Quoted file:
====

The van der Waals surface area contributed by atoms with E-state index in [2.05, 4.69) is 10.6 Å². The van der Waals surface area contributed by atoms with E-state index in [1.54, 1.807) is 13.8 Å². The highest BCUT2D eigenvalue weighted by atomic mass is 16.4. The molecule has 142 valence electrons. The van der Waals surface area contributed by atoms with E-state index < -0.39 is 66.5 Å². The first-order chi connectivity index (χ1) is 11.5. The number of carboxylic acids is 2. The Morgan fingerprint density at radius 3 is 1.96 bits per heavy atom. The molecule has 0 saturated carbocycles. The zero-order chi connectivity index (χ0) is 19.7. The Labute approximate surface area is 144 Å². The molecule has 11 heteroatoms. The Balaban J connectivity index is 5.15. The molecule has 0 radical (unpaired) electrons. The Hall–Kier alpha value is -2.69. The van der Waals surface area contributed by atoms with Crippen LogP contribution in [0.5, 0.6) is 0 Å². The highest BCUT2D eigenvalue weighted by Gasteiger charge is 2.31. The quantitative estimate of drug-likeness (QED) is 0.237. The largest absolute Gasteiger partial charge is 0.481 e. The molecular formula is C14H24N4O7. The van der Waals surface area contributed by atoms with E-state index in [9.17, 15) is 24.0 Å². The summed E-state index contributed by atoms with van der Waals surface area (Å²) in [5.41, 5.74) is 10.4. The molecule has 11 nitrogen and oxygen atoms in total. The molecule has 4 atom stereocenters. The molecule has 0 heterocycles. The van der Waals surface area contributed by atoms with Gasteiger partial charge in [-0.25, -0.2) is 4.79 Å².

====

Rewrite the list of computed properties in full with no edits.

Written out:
The van der Waals surface area contributed by atoms with E-state index in [2.05, 4.69) is 10.6 Å². The van der Waals surface area contributed by atoms with E-state index in [1.54, 1.807) is 13.8 Å². The highest BCUT2D eigenvalue weighted by atomic mass is 16.4. The molecule has 142 valence electrons. The van der Waals surface area contributed by atoms with E-state index < -0.39 is 66.5 Å². The first-order chi connectivity index (χ1) is 11.5. The number of carboxylic acids is 2. The Morgan fingerprint density at radius 3 is 1.96 bits per heavy atom. The molecule has 0 saturated carbocycles. The zero-order chi connectivity index (χ0) is 19.7. The Labute approximate surface area is 144 Å². The molecule has 11 heteroatoms. The Balaban J connectivity index is 5.15. The molecule has 0 radical (unpaired) electrons. The Hall–Kier alpha value is -2.69. The van der Waals surface area contributed by atoms with Crippen LogP contribution in [0.5, 0.6) is 0 Å². The highest BCUT2D eigenvalue weighted by Gasteiger charge is 2.31. The quantitative estimate of drug-likeness (QED) is 0.237. The largest absolute Gasteiger partial charge is 0.481 e. The molecular formula is C14H24N4O7. The van der Waals surface area contributed by atoms with E-state index in [9.17, 15) is 24.0 Å². The summed E-state index contributed by atoms with van der Waals surface area (Å²) in [5.41, 5.74) is 10.4. The molecule has 11 nitrogen and oxygen atoms in total. The molecule has 4 atom stereocenters. The molecule has 0 heterocycles. The van der Waals surface area contributed by atoms with Gasteiger partial charge in [-0.25, -0.2) is 4.79 Å².